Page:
Guerrero: I think we're different. He was a little slimmer, and in that sense, he had a better physique than I do. He had a naturally athletic physique. When it comes to my body, I have to work hard to be in shape. He didn't; he was born and raised with that body. That's the only thing in which we are different. And in the sense of playing baseball, he already had more experience than I do when he debuted. He already knew what he had to do.
Hayes: He says I am way better than he was at his age. So that gets me kind of excited. My mom says I do everything [the same], all my mannerisms are just like his. I posted a picture on Instagram and my older brother Junior put "Charlie Hayes III" and my other brother put "Charlie Hayes." I tell my dad all the time, "I am going to be better than you," and he's like, "I hope you are."
Did you feel pressure to play baseball because of who your dad is?
"If I am someone today, it's because of what my dad taught me; that's why I'm a Junior." Fernado Tatis Jr.
Bichette: No, he wanted me to play tennis. What he doesn't like -- you see it a lot going on in baseball, right -- he doesn't like the whole, "You can be one of the best 25 players." And it's not about that, it's about something else, so it's not up to you. When I was growing up, I was a pretty good tennis player. I played tournaments up until I was 13, high-level tournaments. I didn't play a lot, just every once in a while; I was pretty good at it. Every tennis pro was always like, "Come on, you got to play tennis." My dad said, "You win in tennis, you win. There's not somebody saying you're not ready. If you win, you win." And baseball is not like that. So that is what he doesn't like about baseball.
Guerrero: My dad never pushed me. My dad used to take me to the stadium all the time; and in Montreal, they allowed me to stay in the dugout, and I saw everything my dad did. That's where my love for baseball began. I was always the one who wanted to be a baseball player.
Hayes: I played everything growing up -- baseball, basketball, football. He always told me growing up, "If you don't play baseball, I am fine with that. Find something to do." Baseball was just what I loved the most.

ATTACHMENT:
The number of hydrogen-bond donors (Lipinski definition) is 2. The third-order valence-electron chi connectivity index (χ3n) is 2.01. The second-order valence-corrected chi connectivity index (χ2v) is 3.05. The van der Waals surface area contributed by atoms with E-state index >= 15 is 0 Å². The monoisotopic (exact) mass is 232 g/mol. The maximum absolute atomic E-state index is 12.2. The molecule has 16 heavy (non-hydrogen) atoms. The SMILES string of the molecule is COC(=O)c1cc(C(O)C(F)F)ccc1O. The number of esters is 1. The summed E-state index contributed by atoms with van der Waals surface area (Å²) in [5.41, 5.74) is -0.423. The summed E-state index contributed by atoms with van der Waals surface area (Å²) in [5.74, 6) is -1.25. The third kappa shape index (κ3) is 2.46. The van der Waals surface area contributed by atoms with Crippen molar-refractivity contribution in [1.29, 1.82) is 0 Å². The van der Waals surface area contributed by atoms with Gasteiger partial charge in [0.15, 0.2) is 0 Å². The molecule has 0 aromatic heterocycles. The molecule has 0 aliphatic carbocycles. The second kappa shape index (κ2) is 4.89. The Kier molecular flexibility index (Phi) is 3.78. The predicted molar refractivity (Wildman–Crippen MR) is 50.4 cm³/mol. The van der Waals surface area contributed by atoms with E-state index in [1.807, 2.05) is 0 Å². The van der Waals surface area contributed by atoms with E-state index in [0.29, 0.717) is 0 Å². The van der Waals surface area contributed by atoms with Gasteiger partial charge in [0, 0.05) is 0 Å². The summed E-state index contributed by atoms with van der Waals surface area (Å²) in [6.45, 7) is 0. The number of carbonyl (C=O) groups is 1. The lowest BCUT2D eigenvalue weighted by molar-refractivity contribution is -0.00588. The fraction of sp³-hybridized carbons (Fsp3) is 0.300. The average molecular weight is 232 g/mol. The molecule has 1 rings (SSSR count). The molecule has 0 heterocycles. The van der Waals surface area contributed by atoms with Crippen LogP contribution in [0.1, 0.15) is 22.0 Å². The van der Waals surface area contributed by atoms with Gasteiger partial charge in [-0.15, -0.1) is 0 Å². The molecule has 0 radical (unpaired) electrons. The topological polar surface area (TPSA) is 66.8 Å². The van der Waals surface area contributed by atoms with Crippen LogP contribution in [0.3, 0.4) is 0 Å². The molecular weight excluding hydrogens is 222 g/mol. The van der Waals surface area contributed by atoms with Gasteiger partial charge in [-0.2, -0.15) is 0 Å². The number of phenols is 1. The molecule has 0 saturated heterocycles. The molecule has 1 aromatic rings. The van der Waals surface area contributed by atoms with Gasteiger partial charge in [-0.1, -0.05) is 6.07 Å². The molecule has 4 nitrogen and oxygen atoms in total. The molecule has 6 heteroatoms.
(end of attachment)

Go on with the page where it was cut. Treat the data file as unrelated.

Tatis: I never felt any pressure. It was my choice. And if I am someone today, it's because of what my dad taught me; that's why I'm a Junior. I am so excited to put my jersey on every day, and I am excited to put my dad's name on a higher pedestal than it already is.
Was your dad your first coach? What was his impact on you as a young ballplayer?
Biggio: In the offseason, we really didn't talk about baseball, because I played football and my dad was a really good football player in high school, so we pretty much talked about football. After he retired, he was my high school baseball coach for four years, and it went from zero to 100. It was weird at first, but he was great with everybody on the team -- he treated everybody as if they were his son. We had a pretty good team; we won two state championships when I was there. Where, with a different coach you'd be doing drills and all these things, a lot of hands-on stuff, he was really hands-off and really professional. It allowed for a lot of the guys on the team to have their own personalities and have more fun. I think he got the most out of his players. I would say not just me, but a bunch of guys who ended up going to college or got drafted out of high school. He was a big influence on a lot of us.
Cameron: He just let me go out there and do my thing. I would say he was a mentor and a coach. He wasn't tough, just because he was around the game. He's kind of been there and done it, so he doesn't get frustrated. It was always a process. It's about the moments, and try to accomplish something in the moment and just try to be simple.
Guerrero: I only worked with my dad in the offseason, when he came back to the Dominican Republic. My uncle Wilton saw how much I liked to play baseball, so when I got a little older, I started working out and going to practice with my older cousin and with him. I started hitting and practicing regularly at 7, 8 years old. All the things my cousin did -- he was like five years older than me -- I had to do too. That's how it all began. Then in the offseason, we'd go hit with my dad and my uncle. Nowadays, my dad, he calls me after games and leaves me messages. My uncle too. They still keep tabs on what I am doing.